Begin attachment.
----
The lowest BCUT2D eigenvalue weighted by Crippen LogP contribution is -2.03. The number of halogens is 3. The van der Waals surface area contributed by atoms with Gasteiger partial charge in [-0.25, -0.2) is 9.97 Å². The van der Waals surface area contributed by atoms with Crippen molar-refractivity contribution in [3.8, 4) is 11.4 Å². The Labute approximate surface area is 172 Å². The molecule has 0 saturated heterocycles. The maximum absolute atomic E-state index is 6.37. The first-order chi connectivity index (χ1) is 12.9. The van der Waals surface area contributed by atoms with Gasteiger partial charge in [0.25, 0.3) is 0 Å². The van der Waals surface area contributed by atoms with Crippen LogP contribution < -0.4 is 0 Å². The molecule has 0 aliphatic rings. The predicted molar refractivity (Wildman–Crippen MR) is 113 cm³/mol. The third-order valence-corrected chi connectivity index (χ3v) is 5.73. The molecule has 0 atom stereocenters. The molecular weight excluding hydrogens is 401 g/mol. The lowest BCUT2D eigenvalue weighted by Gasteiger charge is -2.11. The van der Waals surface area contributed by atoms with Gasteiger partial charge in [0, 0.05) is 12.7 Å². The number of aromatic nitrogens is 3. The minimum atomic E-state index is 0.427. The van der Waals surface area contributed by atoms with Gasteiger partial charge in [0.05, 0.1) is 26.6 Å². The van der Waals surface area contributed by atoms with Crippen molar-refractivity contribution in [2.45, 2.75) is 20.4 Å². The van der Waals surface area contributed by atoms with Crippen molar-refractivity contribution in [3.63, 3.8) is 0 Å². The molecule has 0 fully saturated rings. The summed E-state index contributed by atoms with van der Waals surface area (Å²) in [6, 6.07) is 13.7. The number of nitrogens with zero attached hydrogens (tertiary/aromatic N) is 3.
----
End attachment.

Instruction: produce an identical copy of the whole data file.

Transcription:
The lowest BCUT2D eigenvalue weighted by Crippen LogP contribution is -2.03. The number of halogens is 3. The van der Waals surface area contributed by atoms with Gasteiger partial charge in [-0.25, -0.2) is 9.97 Å². The van der Waals surface area contributed by atoms with Crippen molar-refractivity contribution in [3.8, 4) is 11.4 Å². The Labute approximate surface area is 172 Å². The molecule has 0 saturated heterocycles. The maximum absolute atomic E-state index is 6.37. The first-order chi connectivity index (χ1) is 12.9. The van der Waals surface area contributed by atoms with Gasteiger partial charge in [0.25, 0.3) is 0 Å². The van der Waals surface area contributed by atoms with Crippen LogP contribution < -0.4 is 0 Å². The molecule has 0 aliphatic rings. The predicted molar refractivity (Wildman–Crippen MR) is 113 cm³/mol. The third-order valence-corrected chi connectivity index (χ3v) is 5.73. The molecule has 0 atom stereocenters. The molecular weight excluding hydrogens is 401 g/mol. The lowest BCUT2D eigenvalue weighted by Gasteiger charge is -2.11. The van der Waals surface area contributed by atoms with Gasteiger partial charge in [0, 0.05) is 12.7 Å². The number of aromatic nitrogens is 3. The minimum atomic E-state index is 0.427. The van der Waals surface area contributed by atoms with Gasteiger partial charge in [0.05, 0.1) is 26.6 Å². The van der Waals surface area contributed by atoms with Crippen molar-refractivity contribution in [2.45, 2.75) is 20.4 Å². The van der Waals surface area contributed by atoms with Crippen molar-refractivity contribution in [3.63, 3.8) is 0 Å². The molecule has 0 fully saturated rings. The summed E-state index contributed by atoms with van der Waals surface area (Å²) in [6, 6.07) is 13.7. The number of nitrogens with zero attached hydrogens (tertiary/aromatic N) is 3.